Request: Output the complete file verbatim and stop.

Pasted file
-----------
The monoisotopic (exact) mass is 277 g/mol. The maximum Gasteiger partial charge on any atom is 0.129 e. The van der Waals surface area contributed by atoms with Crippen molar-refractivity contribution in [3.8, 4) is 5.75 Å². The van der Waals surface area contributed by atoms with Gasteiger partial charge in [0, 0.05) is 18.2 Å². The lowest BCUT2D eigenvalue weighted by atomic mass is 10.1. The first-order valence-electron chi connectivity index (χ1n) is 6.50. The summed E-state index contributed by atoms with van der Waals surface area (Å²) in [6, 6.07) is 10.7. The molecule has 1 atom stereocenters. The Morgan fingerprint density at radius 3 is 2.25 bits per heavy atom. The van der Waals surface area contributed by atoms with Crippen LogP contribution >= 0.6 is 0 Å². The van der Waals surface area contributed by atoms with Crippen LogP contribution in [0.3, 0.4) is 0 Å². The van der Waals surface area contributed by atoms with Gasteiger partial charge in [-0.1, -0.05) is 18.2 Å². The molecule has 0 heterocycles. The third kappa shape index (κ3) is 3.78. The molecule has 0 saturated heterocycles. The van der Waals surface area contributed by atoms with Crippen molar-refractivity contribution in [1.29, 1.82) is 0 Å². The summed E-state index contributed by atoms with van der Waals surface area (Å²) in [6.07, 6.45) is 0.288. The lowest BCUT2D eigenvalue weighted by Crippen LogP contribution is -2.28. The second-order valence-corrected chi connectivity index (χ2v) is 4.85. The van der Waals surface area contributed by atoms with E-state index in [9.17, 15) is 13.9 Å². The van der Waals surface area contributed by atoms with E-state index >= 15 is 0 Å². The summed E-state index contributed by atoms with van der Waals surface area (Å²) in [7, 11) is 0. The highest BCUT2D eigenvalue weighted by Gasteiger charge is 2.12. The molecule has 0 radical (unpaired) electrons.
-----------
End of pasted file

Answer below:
The monoisotopic (exact) mass is 277 g/mol. The maximum Gasteiger partial charge on any atom is 0.129 e. The van der Waals surface area contributed by atoms with Crippen molar-refractivity contribution in [3.8, 4) is 5.75 Å². The van der Waals surface area contributed by atoms with Gasteiger partial charge in [0, 0.05) is 18.2 Å². The lowest BCUT2D eigenvalue weighted by atomic mass is 10.1. The first-order valence-electron chi connectivity index (χ1n) is 6.50. The summed E-state index contributed by atoms with van der Waals surface area (Å²) in [6, 6.07) is 10.7. The molecule has 1 atom stereocenters. The Morgan fingerprint density at radius 3 is 2.25 bits per heavy atom. The van der Waals surface area contributed by atoms with Crippen LogP contribution >= 0.6 is 0 Å². The van der Waals surface area contributed by atoms with Crippen LogP contribution in [0.3, 0.4) is 0 Å². The van der Waals surface area contributed by atoms with Gasteiger partial charge in [-0.1, -0.05) is 18.2 Å². The molecule has 0 heterocycles. The third kappa shape index (κ3) is 3.78. The molecule has 0 saturated heterocycles. The van der Waals surface area contributed by atoms with Crippen molar-refractivity contribution in [1.29, 1.82) is 0 Å². The summed E-state index contributed by atoms with van der Waals surface area (Å²) in [6.07, 6.45) is 0.288. The lowest BCUT2D eigenvalue weighted by Crippen LogP contribution is -2.28. The second-order valence-corrected chi connectivity index (χ2v) is 4.85. The van der Waals surface area contributed by atoms with E-state index in [9.17, 15) is 13.9 Å². The van der Waals surface area contributed by atoms with E-state index >= 15 is 0 Å². The summed E-state index contributed by atoms with van der Waals surface area (Å²) in [7, 11) is 0. The highest BCUT2D eigenvalue weighted by Gasteiger charge is 2.12. The molecule has 0 radical (unpaired) electrons.